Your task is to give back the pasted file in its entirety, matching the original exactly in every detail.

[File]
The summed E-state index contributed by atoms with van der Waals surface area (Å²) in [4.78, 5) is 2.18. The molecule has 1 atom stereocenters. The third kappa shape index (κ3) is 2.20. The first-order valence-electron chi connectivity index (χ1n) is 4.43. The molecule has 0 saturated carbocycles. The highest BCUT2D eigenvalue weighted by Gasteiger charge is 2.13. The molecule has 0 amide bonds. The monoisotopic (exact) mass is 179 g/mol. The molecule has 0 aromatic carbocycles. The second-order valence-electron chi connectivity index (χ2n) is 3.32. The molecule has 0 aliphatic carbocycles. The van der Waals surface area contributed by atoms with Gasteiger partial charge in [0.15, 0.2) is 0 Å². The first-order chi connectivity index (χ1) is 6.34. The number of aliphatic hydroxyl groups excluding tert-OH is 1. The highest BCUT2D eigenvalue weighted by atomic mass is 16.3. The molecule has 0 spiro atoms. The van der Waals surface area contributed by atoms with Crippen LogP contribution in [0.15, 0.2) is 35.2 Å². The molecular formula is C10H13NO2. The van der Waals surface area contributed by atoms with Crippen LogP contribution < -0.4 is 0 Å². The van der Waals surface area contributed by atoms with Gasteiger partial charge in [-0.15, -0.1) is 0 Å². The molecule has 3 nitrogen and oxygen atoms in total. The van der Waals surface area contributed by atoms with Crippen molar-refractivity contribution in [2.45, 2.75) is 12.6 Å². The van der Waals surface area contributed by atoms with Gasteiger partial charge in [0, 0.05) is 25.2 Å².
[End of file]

The summed E-state index contributed by atoms with van der Waals surface area (Å²) in [4.78, 5) is 2.18. The molecule has 1 atom stereocenters. The third kappa shape index (κ3) is 2.20. The first-order valence-electron chi connectivity index (χ1n) is 4.43. The molecule has 0 saturated carbocycles. The highest BCUT2D eigenvalue weighted by Gasteiger charge is 2.13. The molecule has 0 amide bonds. The monoisotopic (exact) mass is 179 g/mol. The molecule has 0 aromatic carbocycles. The second-order valence-electron chi connectivity index (χ2n) is 3.32. The molecule has 0 aliphatic carbocycles. The van der Waals surface area contributed by atoms with Gasteiger partial charge in [0.15, 0.2) is 0 Å². The first-order chi connectivity index (χ1) is 6.34. The number of aliphatic hydroxyl groups excluding tert-OH is 1. The highest BCUT2D eigenvalue weighted by atomic mass is 16.3. The molecule has 0 spiro atoms. The van der Waals surface area contributed by atoms with Crippen LogP contribution in [0.15, 0.2) is 35.2 Å². The molecular formula is C10H13NO2. The van der Waals surface area contributed by atoms with Crippen LogP contribution < -0.4 is 0 Å². The van der Waals surface area contributed by atoms with Gasteiger partial charge in [-0.15, -0.1) is 0 Å². The molecule has 3 nitrogen and oxygen atoms in total. The van der Waals surface area contributed by atoms with Crippen molar-refractivity contribution in [2.45, 2.75) is 12.6 Å². The van der Waals surface area contributed by atoms with Gasteiger partial charge in [0, 0.05) is 25.2 Å².